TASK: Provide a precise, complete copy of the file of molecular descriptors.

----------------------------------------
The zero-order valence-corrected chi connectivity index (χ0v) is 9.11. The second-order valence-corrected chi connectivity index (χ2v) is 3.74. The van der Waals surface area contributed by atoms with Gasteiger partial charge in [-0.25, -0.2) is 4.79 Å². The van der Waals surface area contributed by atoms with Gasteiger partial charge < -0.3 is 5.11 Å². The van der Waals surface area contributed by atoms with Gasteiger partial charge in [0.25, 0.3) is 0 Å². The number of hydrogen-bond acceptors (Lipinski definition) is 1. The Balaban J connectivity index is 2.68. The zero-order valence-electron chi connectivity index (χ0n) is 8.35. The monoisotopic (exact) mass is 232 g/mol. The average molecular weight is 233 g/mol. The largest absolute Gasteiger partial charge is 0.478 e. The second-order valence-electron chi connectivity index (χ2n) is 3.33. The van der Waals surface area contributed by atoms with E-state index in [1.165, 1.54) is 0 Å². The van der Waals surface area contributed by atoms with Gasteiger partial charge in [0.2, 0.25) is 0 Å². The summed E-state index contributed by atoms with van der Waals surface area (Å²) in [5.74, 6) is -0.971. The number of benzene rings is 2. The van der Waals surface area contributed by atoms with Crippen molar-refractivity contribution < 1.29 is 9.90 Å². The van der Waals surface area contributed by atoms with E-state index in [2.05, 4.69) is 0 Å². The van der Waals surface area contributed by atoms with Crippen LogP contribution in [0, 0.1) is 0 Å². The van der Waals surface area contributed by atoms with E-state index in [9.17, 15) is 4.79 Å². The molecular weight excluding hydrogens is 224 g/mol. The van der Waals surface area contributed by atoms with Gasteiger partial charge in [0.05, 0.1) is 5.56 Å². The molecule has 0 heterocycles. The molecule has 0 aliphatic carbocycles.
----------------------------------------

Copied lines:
The zero-order valence-corrected chi connectivity index (χ0v) is 9.11. The second-order valence-corrected chi connectivity index (χ2v) is 3.74. The van der Waals surface area contributed by atoms with Gasteiger partial charge in [-0.25, -0.2) is 4.79 Å². The van der Waals surface area contributed by atoms with Gasteiger partial charge < -0.3 is 5.11 Å². The van der Waals surface area contributed by atoms with Gasteiger partial charge in [0.25, 0.3) is 0 Å². The number of hydrogen-bond acceptors (Lipinski definition) is 1. The Balaban J connectivity index is 2.68. The zero-order valence-electron chi connectivity index (χ0n) is 8.35. The monoisotopic (exact) mass is 232 g/mol. The average molecular weight is 233 g/mol. The largest absolute Gasteiger partial charge is 0.478 e. The second-order valence-electron chi connectivity index (χ2n) is 3.33. The van der Waals surface area contributed by atoms with E-state index in [1.165, 1.54) is 0 Å². The van der Waals surface area contributed by atoms with Gasteiger partial charge in [0.2, 0.25) is 0 Å². The summed E-state index contributed by atoms with van der Waals surface area (Å²) in [5.74, 6) is -0.971. The number of benzene rings is 2. The van der Waals surface area contributed by atoms with Crippen molar-refractivity contribution < 1.29 is 9.90 Å². The van der Waals surface area contributed by atoms with E-state index in [2.05, 4.69) is 0 Å². The van der Waals surface area contributed by atoms with Crippen LogP contribution in [0, 0.1) is 0 Å². The van der Waals surface area contributed by atoms with E-state index in [9.17, 15) is 4.79 Å². The molecular weight excluding hydrogens is 224 g/mol. The van der Waals surface area contributed by atoms with Gasteiger partial charge in [0.05, 0.1) is 5.56 Å². The molecule has 0 heterocycles. The molecule has 0 aliphatic carbocycles.